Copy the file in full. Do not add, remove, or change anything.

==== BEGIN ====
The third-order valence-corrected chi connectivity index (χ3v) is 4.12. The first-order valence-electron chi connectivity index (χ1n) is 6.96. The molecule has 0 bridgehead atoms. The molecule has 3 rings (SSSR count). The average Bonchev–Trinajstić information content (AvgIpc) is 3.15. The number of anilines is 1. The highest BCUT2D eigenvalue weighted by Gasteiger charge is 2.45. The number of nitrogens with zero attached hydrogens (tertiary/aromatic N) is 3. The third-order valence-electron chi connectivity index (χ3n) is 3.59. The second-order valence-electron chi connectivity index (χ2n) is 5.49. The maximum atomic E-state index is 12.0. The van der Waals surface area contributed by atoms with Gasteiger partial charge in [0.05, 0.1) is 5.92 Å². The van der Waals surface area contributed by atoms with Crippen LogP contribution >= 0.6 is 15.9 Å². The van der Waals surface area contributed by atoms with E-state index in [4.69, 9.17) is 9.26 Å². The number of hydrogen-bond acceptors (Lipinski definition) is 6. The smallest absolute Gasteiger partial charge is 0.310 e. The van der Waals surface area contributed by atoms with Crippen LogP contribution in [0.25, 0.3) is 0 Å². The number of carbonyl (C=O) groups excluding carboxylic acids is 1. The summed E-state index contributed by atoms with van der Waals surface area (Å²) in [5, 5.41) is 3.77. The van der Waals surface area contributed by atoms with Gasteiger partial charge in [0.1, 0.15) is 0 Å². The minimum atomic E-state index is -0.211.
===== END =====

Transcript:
The third-order valence-corrected chi connectivity index (χ3v) is 4.12. The first-order valence-electron chi connectivity index (χ1n) is 6.96. The molecule has 0 bridgehead atoms. The molecule has 3 rings (SSSR count). The average Bonchev–Trinajstić information content (AvgIpc) is 3.15. The number of anilines is 1. The highest BCUT2D eigenvalue weighted by Gasteiger charge is 2.45. The number of nitrogens with zero attached hydrogens (tertiary/aromatic N) is 3. The third-order valence-electron chi connectivity index (χ3n) is 3.59. The second-order valence-electron chi connectivity index (χ2n) is 5.49. The maximum atomic E-state index is 12.0. The van der Waals surface area contributed by atoms with Gasteiger partial charge in [0.05, 0.1) is 5.92 Å². The van der Waals surface area contributed by atoms with Crippen LogP contribution >= 0.6 is 15.9 Å². The van der Waals surface area contributed by atoms with E-state index in [4.69, 9.17) is 9.26 Å². The number of hydrogen-bond acceptors (Lipinski definition) is 6. The smallest absolute Gasteiger partial charge is 0.310 e. The van der Waals surface area contributed by atoms with Crippen LogP contribution in [0.25, 0.3) is 0 Å². The number of carbonyl (C=O) groups excluding carboxylic acids is 1. The summed E-state index contributed by atoms with van der Waals surface area (Å²) in [5, 5.41) is 3.77. The van der Waals surface area contributed by atoms with Gasteiger partial charge in [0.1, 0.15) is 0 Å². The minimum atomic E-state index is -0.211.